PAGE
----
I’m a child of the 80s, so perhaps I’m biased. But I feel as if the stuff we got back then still stands the test of time. Of course, playing retro video games is all the rage. But I posit that other art forms have aged even better. Take, for instance, music: any track by The Smiths will sound as poignant today as it did 30 years ago. The same applies to films. The 80s was the decade when movie-making technology made a significant step forward, helping the output stay much more relevant. But the themes were always great. And when it comes to great themes, few franchises can top The Karate Kid. A couple of years ago, YouTube decided to revive the IP. Cobra Kai was an instant success, and has thankfully transitioned onto a much wider platform. But why is it that people still relate to stuff made before they were born? Why are The Karate Kid and Cobra Kai so good? Let’s find out.
Even though the venerable Mr. Miyagi (played by the late Pat Morita) is no longer a part of it all, he’s somehow still with us. Of course, he played a huge role in the success of the original films. Despite not being the first casting choice, Pat Morita brought a serene, relatable and heartwarming portrayal to the character. One of my favorite bits of his is his reaction to Daniel-san stealing his bonzai tree. Set against a backdrop that would make you think of any crazyvegas casino online in terms of scenery and excitement, Macchio’s character rappels down and steals the thing Miyagi wanted to protect the most. And yet, Miyagi’s first reaction was to forgive Daniel-san and heal the tree. This is just one such example. The franchise is littered with great pop-philosophy from Morita’s character.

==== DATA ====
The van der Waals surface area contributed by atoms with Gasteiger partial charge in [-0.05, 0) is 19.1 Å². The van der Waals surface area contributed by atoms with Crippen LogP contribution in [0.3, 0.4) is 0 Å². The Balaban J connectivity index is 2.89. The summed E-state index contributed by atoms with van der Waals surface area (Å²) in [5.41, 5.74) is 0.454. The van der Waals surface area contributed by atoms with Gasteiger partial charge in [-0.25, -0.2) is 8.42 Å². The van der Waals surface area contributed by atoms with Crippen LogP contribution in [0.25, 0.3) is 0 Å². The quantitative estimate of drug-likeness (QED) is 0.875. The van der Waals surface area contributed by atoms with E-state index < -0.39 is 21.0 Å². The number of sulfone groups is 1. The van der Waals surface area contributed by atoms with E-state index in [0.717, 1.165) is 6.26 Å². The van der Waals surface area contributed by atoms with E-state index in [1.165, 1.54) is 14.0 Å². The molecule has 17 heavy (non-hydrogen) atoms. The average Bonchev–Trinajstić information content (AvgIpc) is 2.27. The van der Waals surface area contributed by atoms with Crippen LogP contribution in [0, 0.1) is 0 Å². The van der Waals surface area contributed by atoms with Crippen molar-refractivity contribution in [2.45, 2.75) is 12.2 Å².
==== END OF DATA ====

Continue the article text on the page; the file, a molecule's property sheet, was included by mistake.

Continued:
Cobra Kai’s showrunners have been smart to realize that the series needed Miyagi. With Pat Morita gone, they introduced his characters through the feelings Daniel Larusso gets as an adult. This is such a subtle, sweet touch. Much less heavy-handed than going full Star Wars and filling the screen with holograms. Instead, Ralph Macchio’s ethical struggles eventually find their North through the enduring teachings of Mr. Miyagi. And Cobra Kai is a much better show because of that.
Even though I did not live in California, or Florida, or Japan, I always felt like I could relate to The Karate Kid. It wasn’t about culture or location, but rather about overcoming adversity. It was about not giving up, standing up to bullying and being respectful. Having been on the receiving end of bullying growing up, Daniel-san’s struggles against Johnny and the Cobra Kai always hit home.
It’s great to see that they somewhat switched things around for the Cobra Kai TV show. Johnny is a sort of anti-hero, perhaps even more relatable than the adult Larusso. The series also makes an important step forward in making both the adults and the kids equally complex. Some of the story arcs are incredible, and definitely right up there with Game of Thrones or whatever else is on TV these days.
One undersung aspect of most YA films from the 80s is the incredible acting. Be it Labyrinth, The Goonies or anything by John Hughes, most performances are Oscar-worthy or thereabouts. The Karate Kid is no exception. Sure, there are some silly things here and there, but overall, the acting is top notch.
Pat Morita and Ralph Macchio in particular are a joy to watch. They share so much chemistry. But it’s not just them: you could go to any of a number of the new casinos online, put your money down for a good scene happening in 20 seconds, and cashing out big time.
At the end of the day, though, this is just the beginning. The Karate Kid is great, and there are 3 very good movies with Macchio and Morita. I will not talk about the Jaden Smith atrocity, but there’s a very good non-Macchio sequel, called The Next Karate Kid. It features Hillary Swank as Miyagi’s student, Julie Pierce.